Charisma attacking is a 3e thing.
Improved Feint spamming. It doesn't work on oozes and barely on animals.
We actually don't disagree.
The thing is Mearls and Thompson's data stated that the majority of players don't want a bunch of option in combat. However instead of soloing feinting into a fighting style or subclass, they reduced it's mechanics andadded it to the multitude of options for the battlemaster and bloated its total per turn options.
A lot has changed over the past decade, the target audience size has increased exponentially so it makes sense they're recalibrating. We'll see how much they actually change. There will always be things that could be done better.
But again, what I was actually talking about was the post that said "actual worthwhile surveys rather than useless push-polls." I was literally repeating their words.
It is actually a big punishment as 5e does not lower the Parity of Ability Scores and runs on a very simplified base.
When the playtest surveys told the designers that players did not want high complexity combat, some of the complexity was stripped out of 5e. These had an unexpected effect of further wonking the balance between the ability scores. And since the playtests was done in big unfocused bunches, it was not addressed.
The biggest takeaway from this post-mortem is that the design team realized they handed out too much info. So the big shocking stuff had a lot of feedback but smaller stuff snuck in the cracks barely watched.
Just one thing I'd note about the data they're using. They had really horrifically bad survey design in multiple ways. You can see the outcome in Ranger, which the October 2013 showed people were generally really happy with the Ranger.
Really, surveys need to establish baselines. Who is taking the survey. What are their likes and dislikes. Then ask them questions. Surveys are basically useless without that. And in D&D, that means finding out favorite classes & editions. Do people answer the same way each time, etc...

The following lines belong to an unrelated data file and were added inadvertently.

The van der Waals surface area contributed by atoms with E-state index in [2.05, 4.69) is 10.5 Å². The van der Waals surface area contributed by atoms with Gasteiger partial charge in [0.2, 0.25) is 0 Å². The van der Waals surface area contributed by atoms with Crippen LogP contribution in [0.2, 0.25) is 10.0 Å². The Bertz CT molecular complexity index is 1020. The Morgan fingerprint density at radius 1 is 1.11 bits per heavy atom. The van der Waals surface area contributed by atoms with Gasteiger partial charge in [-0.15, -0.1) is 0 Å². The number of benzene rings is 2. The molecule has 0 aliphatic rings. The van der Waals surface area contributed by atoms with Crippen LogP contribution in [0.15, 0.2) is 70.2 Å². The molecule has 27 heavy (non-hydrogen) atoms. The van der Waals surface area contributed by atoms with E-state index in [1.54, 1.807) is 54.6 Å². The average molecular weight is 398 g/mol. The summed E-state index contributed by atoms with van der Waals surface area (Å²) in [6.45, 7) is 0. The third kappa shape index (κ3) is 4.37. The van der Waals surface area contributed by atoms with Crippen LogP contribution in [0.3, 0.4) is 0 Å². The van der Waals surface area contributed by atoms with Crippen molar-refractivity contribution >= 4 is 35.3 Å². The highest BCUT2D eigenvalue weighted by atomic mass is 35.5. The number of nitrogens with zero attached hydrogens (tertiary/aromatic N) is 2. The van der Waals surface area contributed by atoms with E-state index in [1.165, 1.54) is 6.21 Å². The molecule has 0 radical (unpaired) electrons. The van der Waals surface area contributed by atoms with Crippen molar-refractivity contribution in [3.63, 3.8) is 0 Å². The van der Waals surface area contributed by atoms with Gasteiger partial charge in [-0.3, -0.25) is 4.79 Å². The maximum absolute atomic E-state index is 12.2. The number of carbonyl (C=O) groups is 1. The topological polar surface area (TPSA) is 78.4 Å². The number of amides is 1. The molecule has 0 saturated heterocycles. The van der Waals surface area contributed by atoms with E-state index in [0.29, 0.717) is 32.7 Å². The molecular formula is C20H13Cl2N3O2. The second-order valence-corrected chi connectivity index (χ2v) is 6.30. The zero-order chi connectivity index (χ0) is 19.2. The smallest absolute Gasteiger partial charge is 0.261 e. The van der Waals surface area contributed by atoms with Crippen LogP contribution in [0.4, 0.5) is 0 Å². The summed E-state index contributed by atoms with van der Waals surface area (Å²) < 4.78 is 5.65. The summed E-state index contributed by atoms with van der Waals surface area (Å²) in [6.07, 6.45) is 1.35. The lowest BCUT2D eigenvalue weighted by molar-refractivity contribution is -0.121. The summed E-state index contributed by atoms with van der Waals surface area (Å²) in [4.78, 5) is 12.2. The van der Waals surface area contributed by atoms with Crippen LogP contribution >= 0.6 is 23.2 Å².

I find one way to make all martial characters more compelling is to take bard expertise away from Bards and instead give it to everyone who isn't a full caster. If spell casters are going to have utility spells they can use in place of skills they should not be on par with other characters when it comes to baseline skills.
I agree in spirit but not mechanics. The bard is squishier than a cleric with a smaller, and generally weaker, spell list so "the skillful caster" is its thing. (As compared to the super-flexible wizard or the metamagic blaster sorceror) But even if I think bard is balanced to other casters, that doesn't mean I don't think more love is needed for martial classes.
Personally I'd say that on levels 6, 10, 14, 18 the fighter & barbarian get 2 "jack of some trades" (half proficient) skills that they can trade for languages 1:1, leave as half skills, combine 2:1 for fully proficient skills/tools or layer onto an existing proficient for expertise. That gives them the ability to round out a character either broadly or deeply as the player likes.